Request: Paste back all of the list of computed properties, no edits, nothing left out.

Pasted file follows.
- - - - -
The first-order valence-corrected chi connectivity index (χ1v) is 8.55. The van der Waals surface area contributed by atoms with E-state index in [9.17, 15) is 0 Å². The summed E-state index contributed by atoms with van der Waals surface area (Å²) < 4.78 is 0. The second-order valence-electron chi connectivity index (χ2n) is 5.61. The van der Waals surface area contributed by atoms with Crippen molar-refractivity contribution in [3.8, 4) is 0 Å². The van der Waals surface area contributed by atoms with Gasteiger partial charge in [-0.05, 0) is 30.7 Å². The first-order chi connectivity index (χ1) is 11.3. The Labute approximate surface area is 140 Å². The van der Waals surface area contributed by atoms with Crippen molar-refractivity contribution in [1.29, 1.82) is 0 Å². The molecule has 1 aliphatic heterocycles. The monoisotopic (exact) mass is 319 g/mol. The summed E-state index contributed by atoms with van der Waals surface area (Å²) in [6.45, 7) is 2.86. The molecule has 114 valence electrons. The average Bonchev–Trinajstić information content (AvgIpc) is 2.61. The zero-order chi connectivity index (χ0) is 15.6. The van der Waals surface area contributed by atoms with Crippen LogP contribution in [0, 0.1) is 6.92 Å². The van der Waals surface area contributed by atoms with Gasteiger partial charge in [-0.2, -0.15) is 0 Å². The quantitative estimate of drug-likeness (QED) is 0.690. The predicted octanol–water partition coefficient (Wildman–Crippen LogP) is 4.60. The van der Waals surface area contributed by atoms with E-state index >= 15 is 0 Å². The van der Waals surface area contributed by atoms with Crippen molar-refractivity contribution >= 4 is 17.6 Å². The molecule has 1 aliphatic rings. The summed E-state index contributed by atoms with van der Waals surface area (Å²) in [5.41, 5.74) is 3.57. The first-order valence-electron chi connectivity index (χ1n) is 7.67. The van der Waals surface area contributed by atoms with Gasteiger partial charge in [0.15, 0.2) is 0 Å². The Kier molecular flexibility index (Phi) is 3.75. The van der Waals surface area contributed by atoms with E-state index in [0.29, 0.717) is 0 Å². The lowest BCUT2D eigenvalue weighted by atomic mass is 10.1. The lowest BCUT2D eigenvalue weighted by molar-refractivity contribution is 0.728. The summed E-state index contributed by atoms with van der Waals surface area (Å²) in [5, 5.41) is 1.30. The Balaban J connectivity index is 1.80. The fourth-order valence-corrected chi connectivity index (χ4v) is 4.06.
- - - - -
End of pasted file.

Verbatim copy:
The first-order valence-corrected chi connectivity index (χ1v) is 8.55. The van der Waals surface area contributed by atoms with E-state index in [9.17, 15) is 0 Å². The summed E-state index contributed by atoms with van der Waals surface area (Å²) < 4.78 is 0. The second-order valence-electron chi connectivity index (χ2n) is 5.61. The van der Waals surface area contributed by atoms with Crippen molar-refractivity contribution in [3.8, 4) is 0 Å². The van der Waals surface area contributed by atoms with Gasteiger partial charge in [-0.05, 0) is 30.7 Å². The first-order chi connectivity index (χ1) is 11.3. The Labute approximate surface area is 140 Å². The van der Waals surface area contributed by atoms with Crippen molar-refractivity contribution in [1.29, 1.82) is 0 Å². The molecule has 1 aliphatic heterocycles. The monoisotopic (exact) mass is 319 g/mol. The summed E-state index contributed by atoms with van der Waals surface area (Å²) in [6.45, 7) is 2.86. The molecule has 114 valence electrons. The average Bonchev–Trinajstić information content (AvgIpc) is 2.61. The zero-order chi connectivity index (χ0) is 15.6. The van der Waals surface area contributed by atoms with Crippen LogP contribution in [0, 0.1) is 6.92 Å². The van der Waals surface area contributed by atoms with Gasteiger partial charge in [-0.2, -0.15) is 0 Å². The quantitative estimate of drug-likeness (QED) is 0.690. The predicted octanol–water partition coefficient (Wildman–Crippen LogP) is 4.60. The van der Waals surface area contributed by atoms with E-state index >= 15 is 0 Å². The van der Waals surface area contributed by atoms with Crippen molar-refractivity contribution >= 4 is 17.6 Å². The molecule has 1 aliphatic rings. The summed E-state index contributed by atoms with van der Waals surface area (Å²) in [5.41, 5.74) is 3.57. The first-order valence-electron chi connectivity index (χ1n) is 7.67. The van der Waals surface area contributed by atoms with Gasteiger partial charge in [0.15, 0.2) is 0 Å². The Kier molecular flexibility index (Phi) is 3.75. The van der Waals surface area contributed by atoms with E-state index in [0.29, 0.717) is 0 Å². The lowest BCUT2D eigenvalue weighted by atomic mass is 10.1. The lowest BCUT2D eigenvalue weighted by molar-refractivity contribution is 0.728. The summed E-state index contributed by atoms with van der Waals surface area (Å²) in [5, 5.41) is 1.30. The Balaban J connectivity index is 1.80. The fourth-order valence-corrected chi connectivity index (χ4v) is 4.06.